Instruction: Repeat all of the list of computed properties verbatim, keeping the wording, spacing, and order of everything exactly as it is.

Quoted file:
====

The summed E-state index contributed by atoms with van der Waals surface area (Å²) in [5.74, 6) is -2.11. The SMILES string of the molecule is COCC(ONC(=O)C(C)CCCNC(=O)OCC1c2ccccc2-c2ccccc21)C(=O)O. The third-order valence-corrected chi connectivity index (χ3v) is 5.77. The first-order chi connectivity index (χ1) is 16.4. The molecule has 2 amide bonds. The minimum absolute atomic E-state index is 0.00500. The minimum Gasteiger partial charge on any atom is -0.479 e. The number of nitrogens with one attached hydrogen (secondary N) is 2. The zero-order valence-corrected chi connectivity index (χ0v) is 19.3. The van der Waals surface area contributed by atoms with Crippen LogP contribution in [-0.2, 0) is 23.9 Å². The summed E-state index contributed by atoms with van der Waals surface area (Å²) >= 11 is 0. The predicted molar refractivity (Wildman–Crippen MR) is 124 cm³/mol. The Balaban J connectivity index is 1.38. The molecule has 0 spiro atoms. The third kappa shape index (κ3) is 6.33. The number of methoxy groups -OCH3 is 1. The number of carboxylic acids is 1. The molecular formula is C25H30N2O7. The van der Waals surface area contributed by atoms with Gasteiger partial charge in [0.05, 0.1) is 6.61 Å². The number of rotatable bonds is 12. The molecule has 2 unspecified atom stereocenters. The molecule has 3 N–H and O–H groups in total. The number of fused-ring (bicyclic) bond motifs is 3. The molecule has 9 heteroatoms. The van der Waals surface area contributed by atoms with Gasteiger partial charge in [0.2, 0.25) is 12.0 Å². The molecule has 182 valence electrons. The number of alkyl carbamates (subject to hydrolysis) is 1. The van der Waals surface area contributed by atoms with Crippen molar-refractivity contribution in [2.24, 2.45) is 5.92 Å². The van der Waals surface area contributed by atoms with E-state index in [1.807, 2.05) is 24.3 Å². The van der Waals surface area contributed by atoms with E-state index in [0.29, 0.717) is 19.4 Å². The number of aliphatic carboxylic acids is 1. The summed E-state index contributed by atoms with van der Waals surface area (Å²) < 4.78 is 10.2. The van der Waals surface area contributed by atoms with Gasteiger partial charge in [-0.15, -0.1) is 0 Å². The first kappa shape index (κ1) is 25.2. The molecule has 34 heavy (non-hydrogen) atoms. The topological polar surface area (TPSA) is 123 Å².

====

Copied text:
The summed E-state index contributed by atoms with van der Waals surface area (Å²) in [5.74, 6) is -2.11. The SMILES string of the molecule is COCC(ONC(=O)C(C)CCCNC(=O)OCC1c2ccccc2-c2ccccc21)C(=O)O. The third-order valence-corrected chi connectivity index (χ3v) is 5.77. The first-order chi connectivity index (χ1) is 16.4. The molecule has 2 amide bonds. The minimum absolute atomic E-state index is 0.00500. The minimum Gasteiger partial charge on any atom is -0.479 e. The number of nitrogens with one attached hydrogen (secondary N) is 2. The zero-order valence-corrected chi connectivity index (χ0v) is 19.3. The van der Waals surface area contributed by atoms with Crippen LogP contribution in [-0.2, 0) is 23.9 Å². The summed E-state index contributed by atoms with van der Waals surface area (Å²) >= 11 is 0. The predicted molar refractivity (Wildman–Crippen MR) is 124 cm³/mol. The Balaban J connectivity index is 1.38. The molecule has 0 spiro atoms. The third kappa shape index (κ3) is 6.33. The number of methoxy groups -OCH3 is 1. The number of carboxylic acids is 1. The molecular formula is C25H30N2O7. The van der Waals surface area contributed by atoms with Gasteiger partial charge in [0.05, 0.1) is 6.61 Å². The number of rotatable bonds is 12. The molecule has 2 unspecified atom stereocenters. The molecule has 3 N–H and O–H groups in total. The number of fused-ring (bicyclic) bond motifs is 3. The molecule has 9 heteroatoms. The van der Waals surface area contributed by atoms with Gasteiger partial charge in [0.2, 0.25) is 12.0 Å². The molecule has 182 valence electrons. The number of alkyl carbamates (subject to hydrolysis) is 1. The van der Waals surface area contributed by atoms with Crippen molar-refractivity contribution in [2.24, 2.45) is 5.92 Å². The van der Waals surface area contributed by atoms with E-state index in [1.807, 2.05) is 24.3 Å². The van der Waals surface area contributed by atoms with E-state index in [0.29, 0.717) is 19.4 Å². The number of aliphatic carboxylic acids is 1. The summed E-state index contributed by atoms with van der Waals surface area (Å²) < 4.78 is 10.2. The van der Waals surface area contributed by atoms with Gasteiger partial charge in [-0.15, -0.1) is 0 Å². The first kappa shape index (κ1) is 25.2. The molecule has 34 heavy (non-hydrogen) atoms. The topological polar surface area (TPSA) is 123 Å².